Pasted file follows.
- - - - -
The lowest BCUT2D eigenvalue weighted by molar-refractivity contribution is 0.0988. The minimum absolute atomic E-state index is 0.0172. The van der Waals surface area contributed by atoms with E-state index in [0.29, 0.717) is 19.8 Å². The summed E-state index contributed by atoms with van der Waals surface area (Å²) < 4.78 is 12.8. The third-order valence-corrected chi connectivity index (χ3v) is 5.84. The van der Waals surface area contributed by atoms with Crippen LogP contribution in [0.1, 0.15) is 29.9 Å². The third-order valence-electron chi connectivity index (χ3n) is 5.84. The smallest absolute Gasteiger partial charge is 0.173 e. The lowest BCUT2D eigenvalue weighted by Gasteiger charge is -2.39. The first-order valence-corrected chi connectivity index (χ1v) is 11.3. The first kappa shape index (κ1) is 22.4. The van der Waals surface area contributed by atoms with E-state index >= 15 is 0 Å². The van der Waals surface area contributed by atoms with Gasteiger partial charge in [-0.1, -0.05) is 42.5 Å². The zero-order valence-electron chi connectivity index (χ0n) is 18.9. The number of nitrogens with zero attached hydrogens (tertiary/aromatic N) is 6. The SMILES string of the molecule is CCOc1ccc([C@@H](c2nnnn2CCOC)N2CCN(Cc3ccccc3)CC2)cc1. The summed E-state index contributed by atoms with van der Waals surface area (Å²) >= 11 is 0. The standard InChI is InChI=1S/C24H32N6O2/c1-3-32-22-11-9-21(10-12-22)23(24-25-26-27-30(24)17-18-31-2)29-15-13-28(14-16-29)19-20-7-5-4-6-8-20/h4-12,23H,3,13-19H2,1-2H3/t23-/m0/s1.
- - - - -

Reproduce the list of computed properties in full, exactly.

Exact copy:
The lowest BCUT2D eigenvalue weighted by molar-refractivity contribution is 0.0988. The minimum absolute atomic E-state index is 0.0172. The van der Waals surface area contributed by atoms with E-state index in [0.29, 0.717) is 19.8 Å². The summed E-state index contributed by atoms with van der Waals surface area (Å²) < 4.78 is 12.8. The third-order valence-corrected chi connectivity index (χ3v) is 5.84. The van der Waals surface area contributed by atoms with Crippen LogP contribution in [0.1, 0.15) is 29.9 Å². The third-order valence-electron chi connectivity index (χ3n) is 5.84. The smallest absolute Gasteiger partial charge is 0.173 e. The lowest BCUT2D eigenvalue weighted by Gasteiger charge is -2.39. The first-order valence-corrected chi connectivity index (χ1v) is 11.3. The first kappa shape index (κ1) is 22.4. The van der Waals surface area contributed by atoms with E-state index >= 15 is 0 Å². The van der Waals surface area contributed by atoms with Gasteiger partial charge in [-0.1, -0.05) is 42.5 Å². The zero-order valence-electron chi connectivity index (χ0n) is 18.9. The number of nitrogens with zero attached hydrogens (tertiary/aromatic N) is 6. The SMILES string of the molecule is CCOc1ccc([C@@H](c2nnnn2CCOC)N2CCN(Cc3ccccc3)CC2)cc1. The summed E-state index contributed by atoms with van der Waals surface area (Å²) >= 11 is 0. The standard InChI is InChI=1S/C24H32N6O2/c1-3-32-22-11-9-21(10-12-22)23(24-25-26-27-30(24)17-18-31-2)29-15-13-28(14-16-29)19-20-7-5-4-6-8-20/h4-12,23H,3,13-19H2,1-2H3/t23-/m0/s1.